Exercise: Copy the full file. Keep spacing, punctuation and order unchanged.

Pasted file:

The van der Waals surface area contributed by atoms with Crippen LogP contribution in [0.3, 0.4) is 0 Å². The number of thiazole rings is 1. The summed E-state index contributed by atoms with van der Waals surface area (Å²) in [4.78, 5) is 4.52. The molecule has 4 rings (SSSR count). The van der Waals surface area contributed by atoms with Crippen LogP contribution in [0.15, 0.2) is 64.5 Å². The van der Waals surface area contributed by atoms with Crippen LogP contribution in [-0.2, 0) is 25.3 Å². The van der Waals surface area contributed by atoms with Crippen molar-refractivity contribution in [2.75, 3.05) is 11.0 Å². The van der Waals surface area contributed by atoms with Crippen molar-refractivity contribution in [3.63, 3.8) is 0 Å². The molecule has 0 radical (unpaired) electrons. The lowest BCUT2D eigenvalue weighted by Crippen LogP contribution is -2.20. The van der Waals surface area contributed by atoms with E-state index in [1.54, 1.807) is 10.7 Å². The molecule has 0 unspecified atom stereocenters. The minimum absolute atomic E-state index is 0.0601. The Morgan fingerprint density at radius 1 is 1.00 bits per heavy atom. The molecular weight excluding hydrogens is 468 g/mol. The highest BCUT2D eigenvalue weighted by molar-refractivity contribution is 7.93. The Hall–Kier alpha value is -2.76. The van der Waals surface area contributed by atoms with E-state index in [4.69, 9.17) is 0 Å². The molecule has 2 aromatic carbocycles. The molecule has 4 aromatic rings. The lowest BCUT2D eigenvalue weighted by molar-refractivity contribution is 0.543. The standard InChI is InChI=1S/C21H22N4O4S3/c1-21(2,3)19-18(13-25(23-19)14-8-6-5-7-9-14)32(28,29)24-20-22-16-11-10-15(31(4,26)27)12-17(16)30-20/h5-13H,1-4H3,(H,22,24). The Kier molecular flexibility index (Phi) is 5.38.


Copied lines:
The van der Waals surface area contributed by atoms with Crippen LogP contribution in [0.3, 0.4) is 0 Å². The number of thiazole rings is 1. The summed E-state index contributed by atoms with van der Waals surface area (Å²) in [4.78, 5) is 4.52. The molecule has 4 rings (SSSR count). The van der Waals surface area contributed by atoms with Crippen LogP contribution in [0.15, 0.2) is 64.5 Å². The van der Waals surface area contributed by atoms with Crippen LogP contribution in [-0.2, 0) is 25.3 Å². The van der Waals surface area contributed by atoms with Crippen molar-refractivity contribution in [2.75, 3.05) is 11.0 Å². The van der Waals surface area contributed by atoms with Crippen molar-refractivity contribution in [3.63, 3.8) is 0 Å². The molecule has 0 radical (unpaired) electrons. The lowest BCUT2D eigenvalue weighted by Crippen LogP contribution is -2.20. The van der Waals surface area contributed by atoms with E-state index in [1.54, 1.807) is 10.7 Å². The molecule has 0 unspecified atom stereocenters. The minimum absolute atomic E-state index is 0.0601. The Morgan fingerprint density at radius 1 is 1.00 bits per heavy atom. The molecular weight excluding hydrogens is 468 g/mol. The highest BCUT2D eigenvalue weighted by molar-refractivity contribution is 7.93. The Hall–Kier alpha value is -2.76. The van der Waals surface area contributed by atoms with E-state index in [4.69, 9.17) is 0 Å². The molecule has 2 aromatic carbocycles. The molecule has 4 aromatic rings. The lowest BCUT2D eigenvalue weighted by molar-refractivity contribution is 0.543. The standard InChI is InChI=1S/C21H22N4O4S3/c1-21(2,3)19-18(13-25(23-19)14-8-6-5-7-9-14)32(28,29)24-20-22-16-11-10-15(31(4,26)27)12-17(16)30-20/h5-13H,1-4H3,(H,22,24). The Kier molecular flexibility index (Phi) is 5.38.